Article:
ORIGINALLY WRITTEN DON RATZLAFF
With some exceptions, the arts and activities programs at Canton-Galva High School have been in a building mode this year.
The Class 2A school doesn’t offer the traditional FFA, debate and forensics programs that many larger schools do, but it is seeing new leadership emerging in other areas, especially the arts.
Bill Olson’s biggest goal in his first year as director of vocal and instrumental music is to bring stability to those programs.
“The program I inherited was not used to any consistency in regard to teachers, having had five music teachers in the last eight years,” said Olson, who is in his ninth year in teaching. “So I’m first of all trying to establish consistency. They haven’t had maturity in the job and certainly I bring that.”
In vocal music, Olson is directing one high school choir of 22 members. Because he is starting essentially from square one, Olson has opted not to enter his choir in the traditional spring regional and state contests.
“This is my first year here,” he said. “I’m just getting to know the kids and we’re concentrating on other things. I didn’t see it in our best interest to go to contest this year, but we’ll try to go next year.”
A highlight for the year is the annual spring music contest that involves vocal and instrumental groups from both the middle school and the high school-all under Olson’s direction. This year’s contest is scheduled for May 2.
The story is similar for the instrumental program, where numbers are traditionally even more critical to a school’s success.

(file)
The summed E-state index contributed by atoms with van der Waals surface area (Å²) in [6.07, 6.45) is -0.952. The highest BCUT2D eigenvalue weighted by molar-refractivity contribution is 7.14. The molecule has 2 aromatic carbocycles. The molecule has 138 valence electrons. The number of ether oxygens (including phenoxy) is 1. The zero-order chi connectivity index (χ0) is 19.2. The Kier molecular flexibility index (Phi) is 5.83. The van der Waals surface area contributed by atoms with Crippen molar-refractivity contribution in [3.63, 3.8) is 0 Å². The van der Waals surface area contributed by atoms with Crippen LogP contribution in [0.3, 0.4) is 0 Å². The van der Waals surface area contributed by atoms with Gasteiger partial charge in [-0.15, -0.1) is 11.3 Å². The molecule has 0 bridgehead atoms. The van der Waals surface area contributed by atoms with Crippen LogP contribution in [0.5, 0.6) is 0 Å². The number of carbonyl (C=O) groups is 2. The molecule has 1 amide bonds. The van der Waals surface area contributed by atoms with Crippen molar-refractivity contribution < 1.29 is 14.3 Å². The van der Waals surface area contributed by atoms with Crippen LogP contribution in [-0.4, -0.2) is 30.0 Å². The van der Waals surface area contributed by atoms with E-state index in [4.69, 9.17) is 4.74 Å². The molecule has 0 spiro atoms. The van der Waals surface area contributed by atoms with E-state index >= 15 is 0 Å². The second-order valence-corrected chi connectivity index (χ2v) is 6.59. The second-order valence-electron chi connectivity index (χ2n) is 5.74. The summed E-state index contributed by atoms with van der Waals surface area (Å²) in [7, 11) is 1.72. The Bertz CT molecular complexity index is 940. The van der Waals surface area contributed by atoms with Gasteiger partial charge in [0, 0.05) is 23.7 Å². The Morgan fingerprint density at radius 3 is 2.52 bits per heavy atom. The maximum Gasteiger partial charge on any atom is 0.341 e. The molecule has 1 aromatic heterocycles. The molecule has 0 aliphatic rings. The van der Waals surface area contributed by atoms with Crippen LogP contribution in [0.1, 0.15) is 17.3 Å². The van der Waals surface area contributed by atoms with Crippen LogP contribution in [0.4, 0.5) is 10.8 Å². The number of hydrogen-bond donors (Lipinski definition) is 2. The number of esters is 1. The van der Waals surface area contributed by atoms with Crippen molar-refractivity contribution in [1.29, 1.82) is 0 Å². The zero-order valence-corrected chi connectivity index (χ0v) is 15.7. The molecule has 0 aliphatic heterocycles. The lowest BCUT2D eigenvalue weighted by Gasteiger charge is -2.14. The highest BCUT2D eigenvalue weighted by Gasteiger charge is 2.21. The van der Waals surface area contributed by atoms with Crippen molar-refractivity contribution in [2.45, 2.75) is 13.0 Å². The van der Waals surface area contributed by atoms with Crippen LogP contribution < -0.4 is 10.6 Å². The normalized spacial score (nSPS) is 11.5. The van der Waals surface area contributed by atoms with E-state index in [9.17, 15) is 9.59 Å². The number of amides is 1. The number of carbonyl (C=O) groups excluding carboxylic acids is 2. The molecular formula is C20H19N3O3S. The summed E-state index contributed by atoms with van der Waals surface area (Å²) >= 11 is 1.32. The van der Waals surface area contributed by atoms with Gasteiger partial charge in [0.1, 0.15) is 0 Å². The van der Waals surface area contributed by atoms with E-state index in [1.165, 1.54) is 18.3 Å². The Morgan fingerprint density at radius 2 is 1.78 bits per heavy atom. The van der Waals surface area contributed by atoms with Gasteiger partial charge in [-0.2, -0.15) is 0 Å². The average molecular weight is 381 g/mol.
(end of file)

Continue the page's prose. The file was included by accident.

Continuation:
“The high school band has 17 members and limited instrumentation-but they’re all average to better-than-average players,” he said.
Even so, the lack of instrumentation will keep them out of the traditional spring contests this year, he said.
“I’ve been working on some other aspects of instrumental music and have gotten them to play some jazz music, since they are a smaller group,” Olson said. “That’s worked out really well for us.”
Olson is optimistic about the future of the program.
“As I see the kids coming up in the next three to four years, instrumentation will fill in and we’ll be able to have a good quality, well-rounded band,” he said.
“All of our sixth graders but one are in beginning band,” Olson added. “They are a real outstanding group. I’m counting on them as my signature group for the future.”
The challenges of building his programs haven’t dampened his enthusiasm for the task.
“It’s a pleasure to work for Canton-Galva school district,” he said. “I like all the administrators and teachers that I work with, and I look forward to coming back next year.”
Gretchen Elliott is in her fifth year in the Canton-Galva art program, which began when she was first hired.
“Each year I’ve added an hour, and the last two years I’ve been full-time at Canton,” Elliott said. “We’ve had one hour of junior high and the rest is all at the high-school level.”
Today, the high school offers four classes in art, beginning with basic concepts and following through to more specialized media.
“By the time students take it for the fourth year, they are doing a lot of independent studies or focusing in an area of interest,” she said.
The program does have a competitive element. This month, Canton-Galva was one of 13 schools that participated in the Heart of America League Art Festival in Goessel.
“We did really well,” Elliott said. “We came home with 14 merits. We could just take 20 (students)-I don’t know that there was a limit (in the number of project entries).”
Elliott said although she encouraged students to enter projects in the festival, interscholastic competition isn’t a key component of her approach.